Joanne Whalen, Extension IPM Specialist; firstname.lastname@example.org
Continue to scout fields on a weekly basis for leafhoppers. It is also time to start watching for defoliators in alfalfa, including grasshoppers, corn earworm, webworms and beet armyworm.
Although we are aware that spider mite populations are heavy in a number of fields, including irrigated fields, we are extremely limited in available control options for our area; the control options available have rotational restrictions and REIs that limit their use in our area; we do not have experience with efficacy of labeled products on field corn in our area; and mites are found on the undersurface of the leaves so contacting them can also be an issue. Information from other areas of the country indicates that they can cause yield loss and controls may be effective if applied before mites move above the ear leaf. However, we do not have experience with controlling mites in field corn and I can not find any good recommendations/studies on mite management in field corn. At this point, maintaining a good irrigation schedule to reduce plant stress will be extremely critical.
I also have some folks asking about Western Bean Cutworm in Delaware. We are running 2 traps (one north and one south) and so far no moths have been detected. If you want more information on this pest, please follow the following link from Ohio: http://corn.osu.edu/c.o.r.n.-newsletter#2
We are starting to see an increase in the levels of bean leaf beetles and green cloverworm (some consultants are reporting a new hatch of small larvae) in full season soybeans. When green cloverworm are small, they produce damage that appears as a “window pane” on the leaves. In double crop soybeans, grasshoppers are the predominant defoliator present at this time. Remember, at the bloom to pod fill stage in full season soybeans, the defoliation threshold drops to 10-15% defoliation. Double crop soybeans can not handle as much defoliation as full season fields at the pre-bloom or pod-fill stages. In addition to defoliation, bean leaf beetles can also feed on pods. Bean leaf beetles can clip pods or plant diseases may enter the pod through their feeding sites. This can result in seeds that appear shrunken, discolored, and moldy resulting in a reduction in seed quality. Although we have not established thresholds for pod feeding in our area, the following link provides information that is used in the Midwest: http://www.ipm.iastate.edu/ipm/icm/2000/8-21-2000/lblroof.html. When possible, a material with residual control should be used for bean leaf beetle control.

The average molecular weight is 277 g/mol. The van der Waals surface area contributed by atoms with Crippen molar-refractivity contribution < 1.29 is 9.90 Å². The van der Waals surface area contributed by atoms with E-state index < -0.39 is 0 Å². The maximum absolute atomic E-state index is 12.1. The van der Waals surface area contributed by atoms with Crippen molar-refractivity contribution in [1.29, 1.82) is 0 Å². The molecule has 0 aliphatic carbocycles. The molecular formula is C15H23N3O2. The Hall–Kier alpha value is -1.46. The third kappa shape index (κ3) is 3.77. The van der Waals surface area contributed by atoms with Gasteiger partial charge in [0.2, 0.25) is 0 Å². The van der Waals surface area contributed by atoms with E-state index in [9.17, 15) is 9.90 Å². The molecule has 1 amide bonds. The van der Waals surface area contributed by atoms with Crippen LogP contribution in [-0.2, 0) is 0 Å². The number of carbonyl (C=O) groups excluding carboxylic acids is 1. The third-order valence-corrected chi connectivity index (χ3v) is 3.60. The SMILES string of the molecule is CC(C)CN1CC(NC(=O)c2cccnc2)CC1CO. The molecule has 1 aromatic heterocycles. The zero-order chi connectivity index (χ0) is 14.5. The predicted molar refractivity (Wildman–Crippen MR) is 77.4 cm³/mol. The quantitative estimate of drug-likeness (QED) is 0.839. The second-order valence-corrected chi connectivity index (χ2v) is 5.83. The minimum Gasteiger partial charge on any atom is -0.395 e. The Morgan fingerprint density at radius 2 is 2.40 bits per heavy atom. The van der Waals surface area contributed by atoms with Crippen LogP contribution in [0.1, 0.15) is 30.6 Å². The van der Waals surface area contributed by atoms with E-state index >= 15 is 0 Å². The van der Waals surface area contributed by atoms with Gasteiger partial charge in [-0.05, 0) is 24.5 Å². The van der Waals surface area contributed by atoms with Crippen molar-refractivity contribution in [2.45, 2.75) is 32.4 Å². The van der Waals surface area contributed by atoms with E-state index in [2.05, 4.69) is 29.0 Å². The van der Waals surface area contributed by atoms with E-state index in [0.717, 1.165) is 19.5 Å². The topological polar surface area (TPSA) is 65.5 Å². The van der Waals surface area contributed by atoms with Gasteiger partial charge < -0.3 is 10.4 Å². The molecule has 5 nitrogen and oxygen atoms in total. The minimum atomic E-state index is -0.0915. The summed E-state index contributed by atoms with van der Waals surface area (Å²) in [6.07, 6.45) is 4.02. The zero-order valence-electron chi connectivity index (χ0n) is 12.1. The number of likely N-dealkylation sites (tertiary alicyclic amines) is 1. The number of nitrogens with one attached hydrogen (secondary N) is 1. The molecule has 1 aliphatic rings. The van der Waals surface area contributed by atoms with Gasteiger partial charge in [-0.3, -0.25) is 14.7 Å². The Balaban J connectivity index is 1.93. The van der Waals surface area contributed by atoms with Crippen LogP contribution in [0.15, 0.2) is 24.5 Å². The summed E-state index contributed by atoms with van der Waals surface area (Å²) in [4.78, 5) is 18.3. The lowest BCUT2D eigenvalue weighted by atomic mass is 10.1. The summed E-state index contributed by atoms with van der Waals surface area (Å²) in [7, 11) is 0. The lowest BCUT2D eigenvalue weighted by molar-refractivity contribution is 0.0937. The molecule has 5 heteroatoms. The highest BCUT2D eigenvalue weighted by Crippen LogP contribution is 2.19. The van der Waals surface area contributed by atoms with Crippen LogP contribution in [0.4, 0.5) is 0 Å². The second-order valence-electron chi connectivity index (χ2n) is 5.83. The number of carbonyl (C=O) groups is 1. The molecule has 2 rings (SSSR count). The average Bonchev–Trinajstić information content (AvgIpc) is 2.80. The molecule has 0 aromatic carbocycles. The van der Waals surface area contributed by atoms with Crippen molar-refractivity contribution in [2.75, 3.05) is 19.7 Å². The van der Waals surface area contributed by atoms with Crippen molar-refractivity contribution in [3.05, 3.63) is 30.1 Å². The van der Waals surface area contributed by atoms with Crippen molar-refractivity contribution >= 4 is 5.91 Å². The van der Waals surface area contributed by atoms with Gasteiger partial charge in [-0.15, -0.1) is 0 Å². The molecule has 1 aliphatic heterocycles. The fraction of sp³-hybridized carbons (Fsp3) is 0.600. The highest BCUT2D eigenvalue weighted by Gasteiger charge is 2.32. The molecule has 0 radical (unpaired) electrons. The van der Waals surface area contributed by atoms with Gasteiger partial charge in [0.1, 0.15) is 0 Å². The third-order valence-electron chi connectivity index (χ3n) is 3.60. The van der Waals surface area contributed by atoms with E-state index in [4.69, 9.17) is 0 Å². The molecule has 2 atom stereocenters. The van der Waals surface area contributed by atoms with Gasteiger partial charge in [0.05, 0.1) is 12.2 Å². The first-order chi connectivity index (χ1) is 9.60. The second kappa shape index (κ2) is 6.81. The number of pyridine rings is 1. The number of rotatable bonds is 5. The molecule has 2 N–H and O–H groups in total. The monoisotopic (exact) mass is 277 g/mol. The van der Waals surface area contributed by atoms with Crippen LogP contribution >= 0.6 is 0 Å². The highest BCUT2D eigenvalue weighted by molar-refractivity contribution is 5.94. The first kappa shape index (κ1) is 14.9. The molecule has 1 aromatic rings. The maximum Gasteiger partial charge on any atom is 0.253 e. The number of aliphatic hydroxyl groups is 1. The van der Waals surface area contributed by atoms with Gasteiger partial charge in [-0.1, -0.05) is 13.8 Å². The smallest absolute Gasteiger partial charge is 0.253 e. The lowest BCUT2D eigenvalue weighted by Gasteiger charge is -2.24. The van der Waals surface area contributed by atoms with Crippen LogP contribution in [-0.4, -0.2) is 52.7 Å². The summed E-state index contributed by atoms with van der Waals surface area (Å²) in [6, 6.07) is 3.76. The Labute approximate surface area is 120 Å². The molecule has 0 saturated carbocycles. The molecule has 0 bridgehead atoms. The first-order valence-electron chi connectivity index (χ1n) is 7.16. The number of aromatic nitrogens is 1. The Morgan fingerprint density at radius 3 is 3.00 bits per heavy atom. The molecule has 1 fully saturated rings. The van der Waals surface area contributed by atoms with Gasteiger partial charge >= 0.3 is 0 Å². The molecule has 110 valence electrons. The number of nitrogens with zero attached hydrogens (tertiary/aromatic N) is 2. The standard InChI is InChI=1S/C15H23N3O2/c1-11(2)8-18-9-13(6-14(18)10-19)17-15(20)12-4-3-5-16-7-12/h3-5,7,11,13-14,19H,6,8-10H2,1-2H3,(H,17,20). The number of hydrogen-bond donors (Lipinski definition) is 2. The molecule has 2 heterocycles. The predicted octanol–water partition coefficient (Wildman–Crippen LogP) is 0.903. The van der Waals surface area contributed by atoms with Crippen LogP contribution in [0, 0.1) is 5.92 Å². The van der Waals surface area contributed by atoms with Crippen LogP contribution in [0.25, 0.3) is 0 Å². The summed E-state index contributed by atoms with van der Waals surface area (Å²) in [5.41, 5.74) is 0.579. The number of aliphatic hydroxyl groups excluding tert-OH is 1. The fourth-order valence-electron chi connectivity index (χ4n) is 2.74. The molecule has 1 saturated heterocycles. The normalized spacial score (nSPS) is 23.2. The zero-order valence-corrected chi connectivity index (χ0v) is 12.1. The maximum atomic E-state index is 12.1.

Even after the recent rains, economic levels of spider mites continue to be found in both irrigated and dry land fields throughout the state. Heavy rains last week have removed a lot of stress on the plant but you need to make sure that ongoing spider mite problems don’t continue to rob yields. It is important to continue to scout the entire field for mites since in many cases we continue to find hot spots throughout fields and edge treatments will not be effective. As a reminder, under heavy mite pressure and extended hot, dry weather, it often takes an extended periods of free moisture on leaves, high humidity during the day and cool evening temperatures to get an increase in the fungal pathogens that can significantly reduce exploded mite populations. Although dimethoate is labeled for mite control in soybeans, growers and consultants are reporting poor control with dimethoate, even in irrigated fields. The bifenthrin products (such as Sniper and Brigade), Hero ( a combination of bifenthrin and zeta-cypermethrin) and Lorsban ( chlorpyrifos) have provided effective control/suppression. If egg populations are high at the time of application, a second application will mostly likely be needed. Be sure to read the labels for use rates and restrictions – there is a limit on the number of applications as well as the time between applications on all of the materials labeled for spider mite control. Lastly, be sure to consult your crop insurance provider regarding their rulings this year regarding the need to make an attempt to control mites under drought stress conditions.
You should also scout for stinkbugs and pods worms as we enter the pod set and pod fill stages. As corn earworm trap catches increase, open canopy blooming fields will be attractive to egg laying earworm moths. In the past, we have used the treatment threshold of 3 corn earworms per 25 sweeps in narrow fields and 5 corn earworms per 25 sweeps in wide row fields (20 inches or greater). These are static thresholds that were calculated for a 10-year average soybean bushel value of $6.28. A better approach to determining a threshold is to access the Corn Earworm Calculator (http://www.ipm.vt.edu/cew/) which estimates a threshold based on the actual treatment cost and bushel value you enter.
There have also been reports of economic levels of beet armyworm in soybeans fields in Virginia and consultants are starting to see a few in fields in Delaware. When making a decision for beet armyworm, you will need to look at defoliation. Although they can feed on pods when populations are extremely high, at this point the defoliation threshold should be used to make a treatment decision. If beet armyworm is present in the mix, be sure to select a material that will also provide BAW control. Remember, the pyrethroids have not provided effective BAW control in past years.